If, as we noted in the last chapter, political subjectivity is born from the condition of unassimilability to the state as a result of it being the target of state power, then we might consider how political intersubjectivity, that is, the relations between political subjects of the state, is also born of the same condition. Unassimilability, as a discursive and affective condition (one feels one’s sense of place in a racialized, classed, and sexed system), becomes the nodal point through which chains of equivalence are articulated and expanded. The absence of place-ness, felt in the realization of one’s body being ‘out of place’, becomes the empty signifier through which concepts like ‘justice’, ‘fairness’, ‘equality’, and ‘community’ overdetermine. The recognition of unassimilability, attained through the real and discursive violence upon bodies by state apparatuses, becomes the point of cathectic investment among politicized subjects. That investment, however, is not something that becomes directed toward the interior of political subjectivity—it becomes harnessed, and directed outward, creating those intersubjective relations so important for creating and sustaining broad-based movements, and for creating a hegemonic populist core. Fear, anger, rage, along with hope, compassion, and our ‘oneness with humanity’ are outwardly expressions that circulate, and in their circulation, they become powerful, producing new ways-of-being among one another.
[i] See http://www.berlinbiennale.de/blog/en/allgemein-en/%E2%80%9Cdeutschland-schafft-es-ab%E2%80%9D-germany-gets-rid-of-it-%E2%80%93-book-collection-campaign-17487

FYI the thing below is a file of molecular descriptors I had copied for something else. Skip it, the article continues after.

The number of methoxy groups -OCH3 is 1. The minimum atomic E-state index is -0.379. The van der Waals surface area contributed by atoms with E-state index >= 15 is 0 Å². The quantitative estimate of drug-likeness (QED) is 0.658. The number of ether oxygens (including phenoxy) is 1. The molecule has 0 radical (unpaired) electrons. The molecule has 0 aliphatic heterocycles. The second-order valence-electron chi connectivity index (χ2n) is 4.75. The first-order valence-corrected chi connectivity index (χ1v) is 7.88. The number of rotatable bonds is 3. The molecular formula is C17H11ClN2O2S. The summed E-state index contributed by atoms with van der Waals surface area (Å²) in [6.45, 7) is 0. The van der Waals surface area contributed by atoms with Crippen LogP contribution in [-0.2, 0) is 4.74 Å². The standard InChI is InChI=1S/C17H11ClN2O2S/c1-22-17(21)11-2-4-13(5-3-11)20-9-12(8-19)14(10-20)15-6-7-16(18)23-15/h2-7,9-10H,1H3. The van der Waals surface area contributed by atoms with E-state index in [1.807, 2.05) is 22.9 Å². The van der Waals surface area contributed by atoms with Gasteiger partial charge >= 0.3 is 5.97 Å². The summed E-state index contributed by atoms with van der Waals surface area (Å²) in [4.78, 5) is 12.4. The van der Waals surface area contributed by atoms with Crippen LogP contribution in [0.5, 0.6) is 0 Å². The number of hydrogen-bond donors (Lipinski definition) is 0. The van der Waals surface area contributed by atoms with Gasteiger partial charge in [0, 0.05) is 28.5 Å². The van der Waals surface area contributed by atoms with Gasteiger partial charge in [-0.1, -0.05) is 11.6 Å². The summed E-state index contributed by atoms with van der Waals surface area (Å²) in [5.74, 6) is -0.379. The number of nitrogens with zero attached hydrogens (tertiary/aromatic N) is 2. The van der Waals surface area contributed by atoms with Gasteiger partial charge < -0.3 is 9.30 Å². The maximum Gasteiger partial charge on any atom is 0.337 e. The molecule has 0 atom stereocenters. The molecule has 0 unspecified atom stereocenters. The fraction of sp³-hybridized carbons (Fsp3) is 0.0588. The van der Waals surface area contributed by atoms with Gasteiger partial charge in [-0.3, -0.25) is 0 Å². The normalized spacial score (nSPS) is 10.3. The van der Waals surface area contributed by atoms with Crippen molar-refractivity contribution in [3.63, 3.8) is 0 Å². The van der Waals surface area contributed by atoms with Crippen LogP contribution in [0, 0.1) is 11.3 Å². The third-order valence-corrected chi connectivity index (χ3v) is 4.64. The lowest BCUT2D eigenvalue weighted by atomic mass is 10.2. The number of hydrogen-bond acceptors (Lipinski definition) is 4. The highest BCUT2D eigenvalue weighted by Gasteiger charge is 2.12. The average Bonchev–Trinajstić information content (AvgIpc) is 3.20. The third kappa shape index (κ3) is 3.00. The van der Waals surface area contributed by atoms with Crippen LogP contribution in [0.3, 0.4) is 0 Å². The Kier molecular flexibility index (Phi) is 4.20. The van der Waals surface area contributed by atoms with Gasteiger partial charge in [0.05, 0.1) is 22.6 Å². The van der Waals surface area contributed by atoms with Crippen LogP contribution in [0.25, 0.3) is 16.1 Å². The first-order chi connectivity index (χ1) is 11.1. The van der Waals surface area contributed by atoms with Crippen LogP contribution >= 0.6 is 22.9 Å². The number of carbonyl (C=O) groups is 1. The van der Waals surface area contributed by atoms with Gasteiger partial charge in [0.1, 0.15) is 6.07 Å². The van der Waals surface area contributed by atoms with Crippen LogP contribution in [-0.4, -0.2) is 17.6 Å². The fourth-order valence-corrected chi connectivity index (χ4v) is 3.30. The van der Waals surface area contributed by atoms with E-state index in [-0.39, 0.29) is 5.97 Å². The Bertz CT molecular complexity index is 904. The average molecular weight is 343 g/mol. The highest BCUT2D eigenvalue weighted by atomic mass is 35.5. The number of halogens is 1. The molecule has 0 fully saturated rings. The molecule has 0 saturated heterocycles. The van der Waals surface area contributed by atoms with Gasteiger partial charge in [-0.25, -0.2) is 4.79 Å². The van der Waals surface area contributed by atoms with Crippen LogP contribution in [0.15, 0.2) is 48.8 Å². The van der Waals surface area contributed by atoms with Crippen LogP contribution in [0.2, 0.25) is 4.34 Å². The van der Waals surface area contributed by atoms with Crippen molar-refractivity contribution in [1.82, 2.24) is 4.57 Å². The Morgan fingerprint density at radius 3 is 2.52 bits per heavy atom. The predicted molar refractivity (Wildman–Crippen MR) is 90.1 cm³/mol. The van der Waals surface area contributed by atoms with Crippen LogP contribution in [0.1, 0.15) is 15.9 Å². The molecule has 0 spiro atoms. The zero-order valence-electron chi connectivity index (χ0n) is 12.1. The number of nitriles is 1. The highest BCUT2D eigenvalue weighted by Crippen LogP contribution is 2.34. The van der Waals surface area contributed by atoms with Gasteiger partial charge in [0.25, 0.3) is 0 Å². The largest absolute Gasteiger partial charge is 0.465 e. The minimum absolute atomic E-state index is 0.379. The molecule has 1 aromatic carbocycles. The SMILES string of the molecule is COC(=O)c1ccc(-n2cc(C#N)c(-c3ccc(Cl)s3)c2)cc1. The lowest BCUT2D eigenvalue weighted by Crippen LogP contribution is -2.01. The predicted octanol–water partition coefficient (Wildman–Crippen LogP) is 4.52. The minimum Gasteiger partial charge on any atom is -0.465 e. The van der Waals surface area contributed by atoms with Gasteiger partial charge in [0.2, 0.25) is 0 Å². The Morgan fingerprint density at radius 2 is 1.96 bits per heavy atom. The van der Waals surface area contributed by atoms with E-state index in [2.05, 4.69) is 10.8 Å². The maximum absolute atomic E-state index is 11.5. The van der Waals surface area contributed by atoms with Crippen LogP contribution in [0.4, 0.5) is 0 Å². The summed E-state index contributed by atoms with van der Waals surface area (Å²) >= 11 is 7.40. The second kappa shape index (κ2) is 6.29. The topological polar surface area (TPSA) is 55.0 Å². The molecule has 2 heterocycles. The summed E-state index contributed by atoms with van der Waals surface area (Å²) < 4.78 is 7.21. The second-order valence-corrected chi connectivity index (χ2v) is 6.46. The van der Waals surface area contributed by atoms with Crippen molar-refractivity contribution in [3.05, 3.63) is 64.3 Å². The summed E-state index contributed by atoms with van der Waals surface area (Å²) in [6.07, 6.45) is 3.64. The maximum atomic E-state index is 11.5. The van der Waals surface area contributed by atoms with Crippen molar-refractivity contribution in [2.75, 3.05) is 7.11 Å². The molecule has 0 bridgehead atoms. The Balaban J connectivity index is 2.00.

[ii] Chantal Mouffe, “Comment by Chantal Mouffe – Berlin Biennale,” accessed July 17, 2015, http://www.berlinbiennale.de/blog/en/comments/comment-by-chantal-mouffe-17542.
[iii] Jenny Edbauer Rice, “The New ‘New’: Making a Case for Critical Affect Studies,” Quarterly Journal of Speech 94, no. 2 (May 1, 2008): 200–212, doi:10.1080/00335630801975434; see also Patricia Ticineto Clough and Jean Halley, eds., The Affective Turn: Theorizing the Social, 1st Ed. edition (Durham: Duke University Press Books, 2007); Patricia T. Clough et al., “Notes towards a Theory of Affect-Itself,” Ephemera: Theory and Politics in Organization 7, no. 1 (February): 60–77; Brian Massumi, Parables for the Virtual: Movement, Affect, Sensation, First Edition edition (Durham, NC: Duke University Press Books, 2002).
[iv] Howarth, Norval, and Stavrakakis, Discourse Theory and Political Analysis, 7.
[v] Laclau and Mouffe, Hegemony And Socialist Strategy, 99.
[vi] Glynos and Stavrakakis, “Politics and the Unconscious – An Interview with Ernesto Laclau,” 241.
[vii] Rafal Smoczynski, “Naming And Affect. Ontological Function Of Ideology In The School Of Essex’s Discourse Theory,” Educação E Filosofia 25, no. 50 (2011), http://www.seer.ufu.br/index.php/EducacaoFilosofia/article/view/13368.
[viii] Pleasant, Liz. May 1, 2015. “Meet the Woman Behind #BlackLivesMatter—The Hashtag That Became a Civil Rights Movement.” Yes! Magazine. Accessed June 18, 2015 (http://www.yesmagazine.org/issues/make-it-right/meet-the-woman-behind-black-lives-matter-the-hashtag-that-became-a-civil-rights-movement).
[ix] Alicia Garza, “A Herstory of the #BlackLivesMatter Movement by Alicia Garza,” The Feminist Wire, accessed July 17, 2015, http://www.thefeministwire.com/2014/10/blacklivesmatter-2/.
[x] Doxing is a tactic often employed by hacktivists that entails leaking private information about individuals to the public. This information includes everything from home addresses, to banking and credit card information, to sealed legal documents.
[xi] Michelle Broder Van Dyke, “Protesters Rally In Cities Across The U.S. In Solidarity With Ferguson,” BuzzFeed, accessed July 17, 2015, http://www.buzzfeed.com/mbvd/protesters-rally-in-cities-across-the-us-in-solidarity-with.
[xii] Errol Castens, “Moment of Silence against Brutality Held in Oxford – Daily Journal,” Northeast Mississippi Daily Journal, accessed July 17, 2015, http://djournal.com/news/moment-silence-brutality-held-oxford/.